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Katie vanished from her family home. Then strangers found a note scratched in the dirt.

Ryle Gordon and his step-dad Chris Trumbich navigated the dirt road to their family cabin. The pair were on a hunting trip in Hayden, Ohio, and were keeping their eyes out for signs of deer along the way.

Roughly six kilometres down the track something caught Chris’ eye. Some kind of pattern on the road ahead. They stopped the car to look.

A message had been etched into the road. Just four letters.

HELP.

Chris figured it was probably other hunters, local station KHQ reported. Maybe signalling to each other for help carrying carcasses. But Ryle, 15, went cold. Something “felt creepy”, and so he snapped a photo just in case.

Then he remembered.

Kathryn.

Kathryn Ogle. Or ‘Katie’, as her loved ones called her. Ryle had seen a Kootenai County Sheriff’s Office Facebook post about her two days earlier on November 3.

The 19-year-old had wandered off from her new family home and vanished.

“Reports indicate Kathryn left without shoes or appropriate attire for the elements and was last seen walking towards the heavily wooded area close by,” the appeal read. “Kathryn is known to have multiple medical alerts and the cognitive ability of an approximate 10-12 year old. She was last seen wearing a grey sweatshirt and black pants. Kathryn is described as 5’4” and [45kg], with green eyes and blonde hair.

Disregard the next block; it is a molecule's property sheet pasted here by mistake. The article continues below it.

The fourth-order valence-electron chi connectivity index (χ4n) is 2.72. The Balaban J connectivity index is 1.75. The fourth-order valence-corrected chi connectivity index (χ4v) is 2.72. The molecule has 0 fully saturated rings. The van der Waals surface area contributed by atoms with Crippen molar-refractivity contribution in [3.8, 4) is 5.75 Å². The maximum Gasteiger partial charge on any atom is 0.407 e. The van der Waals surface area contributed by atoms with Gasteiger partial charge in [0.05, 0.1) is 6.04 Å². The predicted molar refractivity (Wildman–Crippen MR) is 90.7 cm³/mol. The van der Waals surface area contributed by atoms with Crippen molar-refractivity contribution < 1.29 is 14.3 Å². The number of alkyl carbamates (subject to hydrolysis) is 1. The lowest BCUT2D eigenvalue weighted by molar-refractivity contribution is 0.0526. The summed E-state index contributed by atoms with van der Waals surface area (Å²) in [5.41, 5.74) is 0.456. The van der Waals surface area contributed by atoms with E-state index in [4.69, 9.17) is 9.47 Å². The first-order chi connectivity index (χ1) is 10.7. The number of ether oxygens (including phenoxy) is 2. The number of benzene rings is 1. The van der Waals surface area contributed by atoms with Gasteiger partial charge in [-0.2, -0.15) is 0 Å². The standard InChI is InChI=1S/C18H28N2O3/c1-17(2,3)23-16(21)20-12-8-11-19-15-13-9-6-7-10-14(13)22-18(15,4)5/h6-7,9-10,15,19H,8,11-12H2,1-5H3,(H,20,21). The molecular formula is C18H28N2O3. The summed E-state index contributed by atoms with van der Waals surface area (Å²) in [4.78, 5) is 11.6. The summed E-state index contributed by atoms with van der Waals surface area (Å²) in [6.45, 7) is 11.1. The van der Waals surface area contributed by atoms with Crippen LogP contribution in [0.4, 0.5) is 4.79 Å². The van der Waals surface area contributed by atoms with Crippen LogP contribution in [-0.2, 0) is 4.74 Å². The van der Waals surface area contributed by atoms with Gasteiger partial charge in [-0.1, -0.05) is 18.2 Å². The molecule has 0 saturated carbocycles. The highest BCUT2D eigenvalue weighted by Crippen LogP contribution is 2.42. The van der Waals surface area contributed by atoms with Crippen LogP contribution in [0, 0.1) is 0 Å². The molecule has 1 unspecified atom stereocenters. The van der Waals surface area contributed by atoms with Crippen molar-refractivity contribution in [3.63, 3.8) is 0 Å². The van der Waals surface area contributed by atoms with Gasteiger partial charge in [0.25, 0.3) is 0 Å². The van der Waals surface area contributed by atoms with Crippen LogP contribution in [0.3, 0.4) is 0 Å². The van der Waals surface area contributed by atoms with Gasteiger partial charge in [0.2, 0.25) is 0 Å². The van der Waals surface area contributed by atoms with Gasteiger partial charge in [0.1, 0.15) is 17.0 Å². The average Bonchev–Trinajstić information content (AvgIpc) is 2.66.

“Kathryn recently moved to the [address] and is not familiar with the area.”

Kilometres from the scratched-in message, Ryle and Chris found the search party, and showed them the picture. The group swarmed toward the area. They turned off car engines and machinery, and the woods fell silent.

A rescue worker called out. “HELLO?”

A faint voice came back over a ridge. “Hello.”

According to KHQ, Katie had been sheltering in Chris’ cabin, living off supplies. She looked frightened when she emerged, but according to the Kootenai County Sheriff’s Office, she was in “relatively good condition”.

“Me and my family just want her to know that we aren’t mad for her coming into our cabin. She is alive and that’s what matters,” Ryle wrote on Facebook. “So many things this poor girl could be a happy about, being alive, being warm, getting help, etc… and the poor girl is worried about getting in trouble.”

Though he and his step-father are being praised widely in their community and on social media for their role in finding Katie, Ryle added that it was simply a matter of “right place at the right time”.

“Everything happens for a reason, people,” he wrote. “Don’t forget that.”

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